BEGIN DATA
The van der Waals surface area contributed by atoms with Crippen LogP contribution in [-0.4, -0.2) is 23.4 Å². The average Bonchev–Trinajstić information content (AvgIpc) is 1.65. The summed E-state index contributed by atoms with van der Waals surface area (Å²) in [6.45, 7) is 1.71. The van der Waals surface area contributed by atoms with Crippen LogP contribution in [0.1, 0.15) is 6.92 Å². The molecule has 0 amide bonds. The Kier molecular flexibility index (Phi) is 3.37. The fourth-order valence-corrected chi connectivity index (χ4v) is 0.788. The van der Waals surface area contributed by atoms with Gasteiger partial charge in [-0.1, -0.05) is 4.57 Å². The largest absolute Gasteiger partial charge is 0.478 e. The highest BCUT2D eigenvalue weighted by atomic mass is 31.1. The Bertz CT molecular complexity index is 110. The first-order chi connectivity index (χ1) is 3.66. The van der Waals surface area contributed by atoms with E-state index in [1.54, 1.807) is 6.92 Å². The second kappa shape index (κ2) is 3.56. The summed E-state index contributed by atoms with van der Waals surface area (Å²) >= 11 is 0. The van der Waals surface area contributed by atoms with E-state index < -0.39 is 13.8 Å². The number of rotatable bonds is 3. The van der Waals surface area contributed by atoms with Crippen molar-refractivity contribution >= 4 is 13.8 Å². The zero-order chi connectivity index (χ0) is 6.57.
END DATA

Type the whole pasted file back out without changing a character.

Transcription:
The van der Waals surface area contributed by atoms with Crippen LogP contribution in [-0.4, -0.2) is 23.4 Å². The average Bonchev–Trinajstić information content (AvgIpc) is 1.65. The summed E-state index contributed by atoms with van der Waals surface area (Å²) in [6.45, 7) is 1.71. The van der Waals surface area contributed by atoms with Crippen LogP contribution in [0.1, 0.15) is 6.92 Å². The molecule has 0 amide bonds. The Kier molecular flexibility index (Phi) is 3.37. The fourth-order valence-corrected chi connectivity index (χ4v) is 0.788. The van der Waals surface area contributed by atoms with Gasteiger partial charge in [-0.1, -0.05) is 4.57 Å². The largest absolute Gasteiger partial charge is 0.478 e. The highest BCUT2D eigenvalue weighted by atomic mass is 31.1. The Bertz CT molecular complexity index is 110. The first-order chi connectivity index (χ1) is 3.66. The van der Waals surface area contributed by atoms with E-state index in [1.54, 1.807) is 6.92 Å². The second kappa shape index (κ2) is 3.56. The summed E-state index contributed by atoms with van der Waals surface area (Å²) >= 11 is 0. The van der Waals surface area contributed by atoms with E-state index < -0.39 is 13.8 Å². The number of rotatable bonds is 3. The van der Waals surface area contributed by atoms with Crippen molar-refractivity contribution >= 4 is 13.8 Å². The zero-order chi connectivity index (χ0) is 6.57.